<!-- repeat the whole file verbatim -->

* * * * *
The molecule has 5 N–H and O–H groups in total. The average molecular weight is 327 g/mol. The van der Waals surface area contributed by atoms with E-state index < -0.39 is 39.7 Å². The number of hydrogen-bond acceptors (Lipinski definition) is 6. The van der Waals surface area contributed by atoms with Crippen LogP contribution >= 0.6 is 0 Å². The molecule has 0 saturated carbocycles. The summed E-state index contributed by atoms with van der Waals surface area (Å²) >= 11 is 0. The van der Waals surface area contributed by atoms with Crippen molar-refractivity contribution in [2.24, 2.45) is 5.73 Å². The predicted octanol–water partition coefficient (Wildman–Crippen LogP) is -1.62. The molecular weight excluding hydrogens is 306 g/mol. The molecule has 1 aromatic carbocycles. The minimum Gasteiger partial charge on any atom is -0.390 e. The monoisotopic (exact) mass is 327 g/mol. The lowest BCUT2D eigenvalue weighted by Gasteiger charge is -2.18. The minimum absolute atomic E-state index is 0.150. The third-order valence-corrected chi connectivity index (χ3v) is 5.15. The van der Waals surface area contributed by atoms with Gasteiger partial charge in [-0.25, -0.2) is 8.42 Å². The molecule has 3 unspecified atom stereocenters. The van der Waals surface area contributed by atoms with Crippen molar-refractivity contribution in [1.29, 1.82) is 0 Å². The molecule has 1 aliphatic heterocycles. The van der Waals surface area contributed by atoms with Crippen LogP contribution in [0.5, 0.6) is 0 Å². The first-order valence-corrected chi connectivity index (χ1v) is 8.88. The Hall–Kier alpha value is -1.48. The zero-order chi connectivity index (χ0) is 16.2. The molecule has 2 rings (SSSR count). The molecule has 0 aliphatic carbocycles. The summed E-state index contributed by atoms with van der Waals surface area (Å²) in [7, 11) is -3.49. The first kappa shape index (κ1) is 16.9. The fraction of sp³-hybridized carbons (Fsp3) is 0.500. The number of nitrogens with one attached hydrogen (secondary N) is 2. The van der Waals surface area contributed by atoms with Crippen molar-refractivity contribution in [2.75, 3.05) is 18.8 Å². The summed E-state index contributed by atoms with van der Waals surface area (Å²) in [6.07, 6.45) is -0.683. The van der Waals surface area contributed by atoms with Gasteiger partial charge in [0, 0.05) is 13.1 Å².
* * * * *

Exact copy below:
The molecule has 5 N–H and O–H groups in total. The average molecular weight is 327 g/mol. The van der Waals surface area contributed by atoms with E-state index < -0.39 is 39.7 Å². The number of hydrogen-bond acceptors (Lipinski definition) is 6. The van der Waals surface area contributed by atoms with Crippen LogP contribution >= 0.6 is 0 Å². The molecule has 0 saturated carbocycles. The summed E-state index contributed by atoms with van der Waals surface area (Å²) >= 11 is 0. The van der Waals surface area contributed by atoms with Crippen molar-refractivity contribution in [2.24, 2.45) is 5.73 Å². The predicted octanol–water partition coefficient (Wildman–Crippen LogP) is -1.62. The molecular weight excluding hydrogens is 306 g/mol. The molecule has 1 aromatic carbocycles. The minimum Gasteiger partial charge on any atom is -0.390 e. The monoisotopic (exact) mass is 327 g/mol. The lowest BCUT2D eigenvalue weighted by Gasteiger charge is -2.18. The minimum absolute atomic E-state index is 0.150. The third-order valence-corrected chi connectivity index (χ3v) is 5.15. The van der Waals surface area contributed by atoms with Gasteiger partial charge in [-0.25, -0.2) is 8.42 Å². The molecule has 3 unspecified atom stereocenters. The van der Waals surface area contributed by atoms with Crippen molar-refractivity contribution in [1.29, 1.82) is 0 Å². The molecule has 1 aliphatic heterocycles. The van der Waals surface area contributed by atoms with Crippen LogP contribution in [0.5, 0.6) is 0 Å². The first-order valence-corrected chi connectivity index (χ1v) is 8.88. The Hall–Kier alpha value is -1.48. The zero-order chi connectivity index (χ0) is 16.2. The molecule has 2 rings (SSSR count). The molecule has 0 aliphatic carbocycles. The summed E-state index contributed by atoms with van der Waals surface area (Å²) in [7, 11) is -3.49. The first kappa shape index (κ1) is 16.9. The fraction of sp³-hybridized carbons (Fsp3) is 0.500. The number of nitrogens with one attached hydrogen (secondary N) is 2. The van der Waals surface area contributed by atoms with Crippen molar-refractivity contribution in [2.75, 3.05) is 18.8 Å². The summed E-state index contributed by atoms with van der Waals surface area (Å²) in [6.07, 6.45) is -0.683. The van der Waals surface area contributed by atoms with Gasteiger partial charge in [0, 0.05) is 13.1 Å².